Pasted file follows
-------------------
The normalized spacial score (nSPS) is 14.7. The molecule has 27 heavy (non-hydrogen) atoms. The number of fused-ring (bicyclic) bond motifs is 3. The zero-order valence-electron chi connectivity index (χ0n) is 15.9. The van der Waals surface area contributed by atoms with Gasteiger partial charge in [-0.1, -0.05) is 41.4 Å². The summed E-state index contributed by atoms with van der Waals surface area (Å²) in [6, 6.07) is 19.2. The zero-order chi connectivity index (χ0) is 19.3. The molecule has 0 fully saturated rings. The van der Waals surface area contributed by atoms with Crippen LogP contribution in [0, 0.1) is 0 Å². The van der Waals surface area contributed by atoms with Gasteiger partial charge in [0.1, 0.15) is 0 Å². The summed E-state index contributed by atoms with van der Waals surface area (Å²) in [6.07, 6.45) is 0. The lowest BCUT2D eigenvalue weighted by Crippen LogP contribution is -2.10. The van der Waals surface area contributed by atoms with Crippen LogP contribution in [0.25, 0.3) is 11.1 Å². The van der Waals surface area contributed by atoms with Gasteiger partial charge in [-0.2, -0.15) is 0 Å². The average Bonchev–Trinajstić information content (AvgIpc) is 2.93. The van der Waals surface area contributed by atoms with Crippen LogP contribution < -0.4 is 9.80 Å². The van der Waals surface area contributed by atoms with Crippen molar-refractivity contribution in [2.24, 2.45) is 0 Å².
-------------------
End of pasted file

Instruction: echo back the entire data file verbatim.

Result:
The normalized spacial score (nSPS) is 14.7. The molecule has 27 heavy (non-hydrogen) atoms. The number of fused-ring (bicyclic) bond motifs is 3. The zero-order valence-electron chi connectivity index (χ0n) is 15.9. The van der Waals surface area contributed by atoms with Gasteiger partial charge in [-0.1, -0.05) is 41.4 Å². The summed E-state index contributed by atoms with van der Waals surface area (Å²) in [6, 6.07) is 19.2. The zero-order chi connectivity index (χ0) is 19.3. The molecule has 0 fully saturated rings. The van der Waals surface area contributed by atoms with Crippen LogP contribution in [0, 0.1) is 0 Å². The van der Waals surface area contributed by atoms with Gasteiger partial charge in [0.1, 0.15) is 0 Å². The summed E-state index contributed by atoms with van der Waals surface area (Å²) in [6.07, 6.45) is 0. The lowest BCUT2D eigenvalue weighted by Crippen LogP contribution is -2.10. The van der Waals surface area contributed by atoms with Crippen LogP contribution in [0.25, 0.3) is 11.1 Å². The van der Waals surface area contributed by atoms with Gasteiger partial charge in [-0.2, -0.15) is 0 Å². The average Bonchev–Trinajstić information content (AvgIpc) is 2.93. The van der Waals surface area contributed by atoms with Crippen LogP contribution < -0.4 is 9.80 Å². The van der Waals surface area contributed by atoms with Crippen molar-refractivity contribution in [2.24, 2.45) is 0 Å².